How to protect your eye against blue light?
Have you ever found yourself with a headache and unable to sleep after a day in front of the computer? Many people are in front of a screen all day, protecting ourselves from blue light exposure is becoming more important.
Studies show that the average adult spends more time each day staring at screens than sleeping. It is easy to spend the whole day in front of a screen without realising the damage it is doing to your eyes. This is especially the case when using multiple devices such as phones, tablets and laptops.
So, what is blue light? All visible colours are used to make up white light; however, those at the blue end of that range can be harmful to our eyes. Screens produce high levels of blue light, and this can lead to eye strain and long-term damage to your eyesight.
These 5 Simple ways can help protect your eyes from blue light.
1. Screen Protection
While spectacles may not be needed specifically for distance or near activities, you may find that spectacles prescribed specifically for digital screen use can be helpful.
This applies to younger individuals as well, and not just people with presbyopia. In fact, a quite common problem amongst a large number of short-sighted individuals is that their distance spectacles, whilst giving reasonably good distance vision, causes specific difficulty for near work. Thus, by making some slight adjustments to the distance prescription can go a long way in promoting comfort for screen use.
Special coatings like Anti-glare and Blue Protect on the lenses are also helpful to maximize comfort and vision. Anti-glare spectacles help improve contrast with the digital screens by reducing the amount of light reflecting off the front and back surfaces of your lenses. Individuals who do not actually have any spectacle prescription may also find it more comfortable to be using a pair of anti-glare lenses and Blue Protection spectacles.
2. Proper lighting
Eye strain often is caused by excessively bright light, for example from sunlight through a window or from excessively bright interior lighting. Determining how much is too much is sometimes a matter of trial and error.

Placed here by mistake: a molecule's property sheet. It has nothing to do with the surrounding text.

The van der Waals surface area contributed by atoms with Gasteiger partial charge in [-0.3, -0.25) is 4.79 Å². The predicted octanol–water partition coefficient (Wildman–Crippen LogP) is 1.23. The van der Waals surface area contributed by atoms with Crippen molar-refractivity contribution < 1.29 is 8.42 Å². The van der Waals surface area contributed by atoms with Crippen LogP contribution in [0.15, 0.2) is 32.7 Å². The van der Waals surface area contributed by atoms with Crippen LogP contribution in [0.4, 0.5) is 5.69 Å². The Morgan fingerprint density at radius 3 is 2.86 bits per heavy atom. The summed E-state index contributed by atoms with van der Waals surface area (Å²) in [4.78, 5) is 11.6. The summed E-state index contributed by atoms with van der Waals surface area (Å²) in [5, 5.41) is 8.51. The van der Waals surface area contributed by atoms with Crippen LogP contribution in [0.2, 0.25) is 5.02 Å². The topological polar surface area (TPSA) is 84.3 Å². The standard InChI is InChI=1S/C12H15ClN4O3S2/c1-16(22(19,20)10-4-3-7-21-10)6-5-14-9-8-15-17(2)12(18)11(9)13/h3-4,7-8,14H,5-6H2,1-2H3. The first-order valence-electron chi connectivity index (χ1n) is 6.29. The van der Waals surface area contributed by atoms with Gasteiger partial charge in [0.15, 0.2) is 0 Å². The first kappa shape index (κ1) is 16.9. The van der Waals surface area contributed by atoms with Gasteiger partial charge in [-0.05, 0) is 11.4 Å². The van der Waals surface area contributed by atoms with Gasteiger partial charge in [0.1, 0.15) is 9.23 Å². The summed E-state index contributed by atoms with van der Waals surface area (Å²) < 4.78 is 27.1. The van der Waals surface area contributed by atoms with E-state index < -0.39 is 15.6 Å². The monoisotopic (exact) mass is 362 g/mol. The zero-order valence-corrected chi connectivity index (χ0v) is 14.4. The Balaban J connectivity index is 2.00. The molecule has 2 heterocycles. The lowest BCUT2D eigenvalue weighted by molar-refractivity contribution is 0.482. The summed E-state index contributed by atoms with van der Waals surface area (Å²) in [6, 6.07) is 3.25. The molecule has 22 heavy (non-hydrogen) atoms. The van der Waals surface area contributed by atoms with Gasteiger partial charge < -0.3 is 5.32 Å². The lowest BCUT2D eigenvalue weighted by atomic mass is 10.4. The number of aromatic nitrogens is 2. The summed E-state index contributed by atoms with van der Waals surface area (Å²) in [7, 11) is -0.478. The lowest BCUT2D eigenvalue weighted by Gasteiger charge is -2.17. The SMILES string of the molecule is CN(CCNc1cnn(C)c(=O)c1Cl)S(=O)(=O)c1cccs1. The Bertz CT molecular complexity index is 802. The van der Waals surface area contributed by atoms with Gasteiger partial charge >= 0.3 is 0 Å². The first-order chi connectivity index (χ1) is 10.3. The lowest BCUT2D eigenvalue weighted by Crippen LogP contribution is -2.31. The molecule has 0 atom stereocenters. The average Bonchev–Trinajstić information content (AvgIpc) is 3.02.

Ideally, computer screens should be positioned such that they are not near windows with sunlight streaming in, or with bright sunlight behind them, causing discomfort as some computer screens are reflective.
As surprising it may be, the positions of your computer screen, reference materials, and seating position all do matter.
Most people find it more comfortable to view a screen whilst looking slightly downward. The optimal position of the computer screen should be about 10 to 15 degrees below eye level, which is about 7 to 10 centimetres from the centre of the screen and the screen should be 50 to 70 centimetres from your eyes.
Trial and error usually gives the optimal distance for ease of viewing and to avoid excessive head movements which can tire you out and sometimes result in a sore neck. If possible, reference materials can be placed at about the same eye level on a document stand.
Chair height settings should therefore take into consideration these requirements, as well as the need to allow the arm and wrist to rest comfortably for keyboard usage.
4. Display settings
Firstly, adjust the display settings of your computer, which can help to keep your eyes comfortable.
Secondly, adjust the brightness of the display, so it is approximately the same as the brightness of your surroundings. This reduces wide variations in the contrast between your surroundings and your screen, which make it more difficult for prolonged reading work.
Finally, adjust the text size and contrast, especially for long articles. Also, black print on a white background is the best combination to facilitate reading.
5. Rest and blink
To prevent eye strain, try to rest your eyes when using the computer for long periods. Rest your eyes for 15 minutes after about one or two hours of continuous computer use simply by closing them. Closing the eyes allows your eyelids to bring a good layer of tears to moisten your cornea.
A good rule of thumb is to rest your eyes after every 20 minutes of computer viewing by looking into the distance for 20 seconds to allow your eyes a chance to refocus. Do this for about 10 times.
A good habit is to blink frequently. With prolonged screen time, we often forget to blink, and so conscious effort is necessary. Blinking has a milking effect on the expression of oil from the eyelid glands into the tear film, which coats the cornea with a nice layer of tears.